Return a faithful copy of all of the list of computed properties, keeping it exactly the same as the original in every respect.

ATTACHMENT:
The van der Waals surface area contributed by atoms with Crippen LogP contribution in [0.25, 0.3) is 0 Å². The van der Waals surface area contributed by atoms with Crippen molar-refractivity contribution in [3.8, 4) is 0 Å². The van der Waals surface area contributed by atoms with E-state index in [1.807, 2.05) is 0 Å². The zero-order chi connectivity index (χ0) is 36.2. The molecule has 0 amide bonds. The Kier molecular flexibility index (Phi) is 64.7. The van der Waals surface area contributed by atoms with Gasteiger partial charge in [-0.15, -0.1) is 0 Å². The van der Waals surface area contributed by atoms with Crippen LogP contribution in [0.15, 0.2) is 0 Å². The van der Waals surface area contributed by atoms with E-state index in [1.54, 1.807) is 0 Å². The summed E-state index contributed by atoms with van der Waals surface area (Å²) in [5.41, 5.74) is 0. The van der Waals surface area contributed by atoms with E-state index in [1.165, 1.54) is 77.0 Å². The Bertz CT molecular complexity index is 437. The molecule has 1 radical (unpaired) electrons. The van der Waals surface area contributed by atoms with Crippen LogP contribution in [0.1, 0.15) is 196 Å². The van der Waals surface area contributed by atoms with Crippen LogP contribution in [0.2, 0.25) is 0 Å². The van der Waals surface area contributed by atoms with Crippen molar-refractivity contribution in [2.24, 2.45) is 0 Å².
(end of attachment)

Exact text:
The van der Waals surface area contributed by atoms with Crippen LogP contribution in [0.25, 0.3) is 0 Å². The van der Waals surface area contributed by atoms with Crippen molar-refractivity contribution in [3.8, 4) is 0 Å². The van der Waals surface area contributed by atoms with E-state index in [1.807, 2.05) is 0 Å². The zero-order chi connectivity index (χ0) is 36.2. The molecule has 0 amide bonds. The Kier molecular flexibility index (Phi) is 64.7. The van der Waals surface area contributed by atoms with Gasteiger partial charge in [-0.15, -0.1) is 0 Å². The van der Waals surface area contributed by atoms with Crippen LogP contribution in [0.15, 0.2) is 0 Å². The van der Waals surface area contributed by atoms with E-state index in [1.54, 1.807) is 0 Å². The summed E-state index contributed by atoms with van der Waals surface area (Å²) in [5.41, 5.74) is 0. The van der Waals surface area contributed by atoms with E-state index in [1.165, 1.54) is 77.0 Å². The Bertz CT molecular complexity index is 437. The molecule has 1 radical (unpaired) electrons. The van der Waals surface area contributed by atoms with Crippen LogP contribution in [0.1, 0.15) is 196 Å². The van der Waals surface area contributed by atoms with Crippen LogP contribution in [0.2, 0.25) is 0 Å². The van der Waals surface area contributed by atoms with Crippen molar-refractivity contribution in [2.24, 2.45) is 0 Å².